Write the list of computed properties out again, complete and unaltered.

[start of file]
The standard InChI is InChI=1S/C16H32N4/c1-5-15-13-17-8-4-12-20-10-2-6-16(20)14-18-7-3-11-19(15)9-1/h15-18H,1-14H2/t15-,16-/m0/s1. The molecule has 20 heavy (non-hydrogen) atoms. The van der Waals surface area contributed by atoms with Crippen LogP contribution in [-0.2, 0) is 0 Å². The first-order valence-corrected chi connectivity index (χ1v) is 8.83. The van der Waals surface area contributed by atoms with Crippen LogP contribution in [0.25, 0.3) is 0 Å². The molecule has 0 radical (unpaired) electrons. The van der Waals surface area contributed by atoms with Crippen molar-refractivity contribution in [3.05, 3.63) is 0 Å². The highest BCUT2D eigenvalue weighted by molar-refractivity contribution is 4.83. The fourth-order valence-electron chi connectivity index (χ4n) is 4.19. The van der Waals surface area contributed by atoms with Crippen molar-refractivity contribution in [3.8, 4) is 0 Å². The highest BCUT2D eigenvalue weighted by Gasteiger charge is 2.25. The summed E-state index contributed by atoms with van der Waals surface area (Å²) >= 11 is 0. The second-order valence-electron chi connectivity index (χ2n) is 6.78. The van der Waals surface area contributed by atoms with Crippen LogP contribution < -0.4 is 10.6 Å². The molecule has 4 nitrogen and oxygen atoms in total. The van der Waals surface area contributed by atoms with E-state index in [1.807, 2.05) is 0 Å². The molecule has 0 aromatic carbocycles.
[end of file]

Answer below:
The standard InChI is InChI=1S/C16H32N4/c1-5-15-13-17-8-4-12-20-10-2-6-16(20)14-18-7-3-11-19(15)9-1/h15-18H,1-14H2/t15-,16-/m0/s1. The molecule has 20 heavy (non-hydrogen) atoms. The van der Waals surface area contributed by atoms with Crippen LogP contribution in [-0.2, 0) is 0 Å². The first-order valence-corrected chi connectivity index (χ1v) is 8.83. The van der Waals surface area contributed by atoms with Crippen LogP contribution in [0.25, 0.3) is 0 Å². The molecule has 0 radical (unpaired) electrons. The van der Waals surface area contributed by atoms with Crippen molar-refractivity contribution in [3.05, 3.63) is 0 Å². The highest BCUT2D eigenvalue weighted by molar-refractivity contribution is 4.83. The fourth-order valence-electron chi connectivity index (χ4n) is 4.19. The van der Waals surface area contributed by atoms with Crippen molar-refractivity contribution in [3.8, 4) is 0 Å². The highest BCUT2D eigenvalue weighted by Gasteiger charge is 2.25. The summed E-state index contributed by atoms with van der Waals surface area (Å²) >= 11 is 0. The second-order valence-electron chi connectivity index (χ2n) is 6.78. The van der Waals surface area contributed by atoms with Crippen LogP contribution < -0.4 is 10.6 Å². The molecule has 4 nitrogen and oxygen atoms in total. The van der Waals surface area contributed by atoms with E-state index in [1.807, 2.05) is 0 Å². The molecule has 0 aromatic carbocycles.